Updated at 12 p.m. ET
The U.S. Women’s National Team is celebrating their World Cup championship with a ticker tape parade in New York City. Throngs of fans packed Manhattan’s famed “Canyon of Heroes” to greet the squad led by Megan Rapinoe.
“This group is so resilient, is so tough, has such a sense of humor — is just so bad-ass,” Rapinoe said as she praised her teammates.
The parade started at 9:30 a.m. ET, when Rapinoe, Alex Morgan, Rose Lavelle and their teammates embarked from Battery Park on the southern tip of Manhattan. From there, the parade moved north up Broadway to City Hall, where a banner declared, “One nation. One team.”
As the athletes and coach Jill Ellis made their way through the confetti, the cheers turned from a rumble into a roar. By the time they slowed to a stop at the corner of Broadway and Barclay St. near City Hall, the mood was one of joyful uproar — pandemonium under sunny skies.
“USA! USA! USA!” the crowd shouted, whenever the cheers let up. And referring to the players’ push to be paid on equal terms as the men, they also chanted a rhyming phrase: “Equal pay!”
The fans included Corina Patterson of Queens, who explained her presence to NPR’s Colin Dwyer by saying: “This is f*****’ history in the making, dude.”
At 10:30 a.m., many of the fans moved to chairs and bleachers outside of City Hall, where Mayor Bill de Blasio hosted a ceremony to mark the team’s second consecutive world championship and fourth overall. All of the athletes were also to receive a key to the city.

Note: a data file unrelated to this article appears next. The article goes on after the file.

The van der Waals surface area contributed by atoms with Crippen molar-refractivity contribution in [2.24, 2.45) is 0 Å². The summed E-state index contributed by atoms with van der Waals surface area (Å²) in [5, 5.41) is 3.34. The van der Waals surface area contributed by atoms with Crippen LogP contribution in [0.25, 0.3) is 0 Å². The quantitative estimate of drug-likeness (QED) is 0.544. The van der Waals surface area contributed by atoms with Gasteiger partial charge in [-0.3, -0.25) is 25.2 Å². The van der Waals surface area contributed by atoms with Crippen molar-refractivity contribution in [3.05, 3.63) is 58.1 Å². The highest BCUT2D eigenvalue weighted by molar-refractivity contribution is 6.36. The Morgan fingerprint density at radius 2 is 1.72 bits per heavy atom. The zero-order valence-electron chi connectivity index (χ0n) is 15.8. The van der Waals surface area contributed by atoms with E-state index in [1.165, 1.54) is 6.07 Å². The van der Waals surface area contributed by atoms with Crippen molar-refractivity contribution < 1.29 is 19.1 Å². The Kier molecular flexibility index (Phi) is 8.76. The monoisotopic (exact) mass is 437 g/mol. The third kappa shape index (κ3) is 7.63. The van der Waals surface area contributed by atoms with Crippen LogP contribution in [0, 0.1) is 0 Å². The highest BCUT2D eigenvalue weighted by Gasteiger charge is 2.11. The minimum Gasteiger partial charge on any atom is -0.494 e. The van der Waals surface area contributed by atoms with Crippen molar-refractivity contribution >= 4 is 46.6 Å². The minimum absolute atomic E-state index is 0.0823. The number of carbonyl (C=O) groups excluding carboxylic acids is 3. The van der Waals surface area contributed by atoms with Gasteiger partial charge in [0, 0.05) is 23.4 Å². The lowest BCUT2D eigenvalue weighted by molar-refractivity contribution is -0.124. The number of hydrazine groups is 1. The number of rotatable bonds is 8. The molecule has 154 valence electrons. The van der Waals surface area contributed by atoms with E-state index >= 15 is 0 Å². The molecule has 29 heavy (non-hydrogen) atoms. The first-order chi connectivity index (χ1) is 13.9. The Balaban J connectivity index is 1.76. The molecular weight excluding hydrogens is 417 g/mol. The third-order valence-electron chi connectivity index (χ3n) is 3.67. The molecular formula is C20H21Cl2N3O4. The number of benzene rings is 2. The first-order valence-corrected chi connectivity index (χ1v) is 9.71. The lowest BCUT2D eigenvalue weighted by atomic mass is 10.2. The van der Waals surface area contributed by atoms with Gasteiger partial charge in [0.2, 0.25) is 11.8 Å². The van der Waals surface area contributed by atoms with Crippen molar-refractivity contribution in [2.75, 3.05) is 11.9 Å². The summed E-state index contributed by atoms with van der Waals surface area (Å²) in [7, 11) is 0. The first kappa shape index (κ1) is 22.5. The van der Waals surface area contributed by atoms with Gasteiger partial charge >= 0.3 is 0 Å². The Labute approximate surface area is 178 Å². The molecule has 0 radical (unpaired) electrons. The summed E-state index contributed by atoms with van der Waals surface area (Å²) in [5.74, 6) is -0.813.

“This is America’s team, and we could not be more proud of our team, ” de Blasio said, noting the inspirational roles the women have played for young girls in the U.S.
As ABC TV’s Robin Roberts introduced each player at the ceremony, the athletes emerged to loud cheers, holding hands with young soccer players as the song “All I Do Is Win” by DJ Khaled played on loudspeakers.
The loudest cheers were for Rapinoe — who briefly handed the golden World Cup trophy to the young woman escorting her before dancing down the aisle.
“This is crazy. This is absolutely insane. Such at a loss for words,” Rapinoe said. She quickly added, “I mean, I’ll find them, don’t worry.”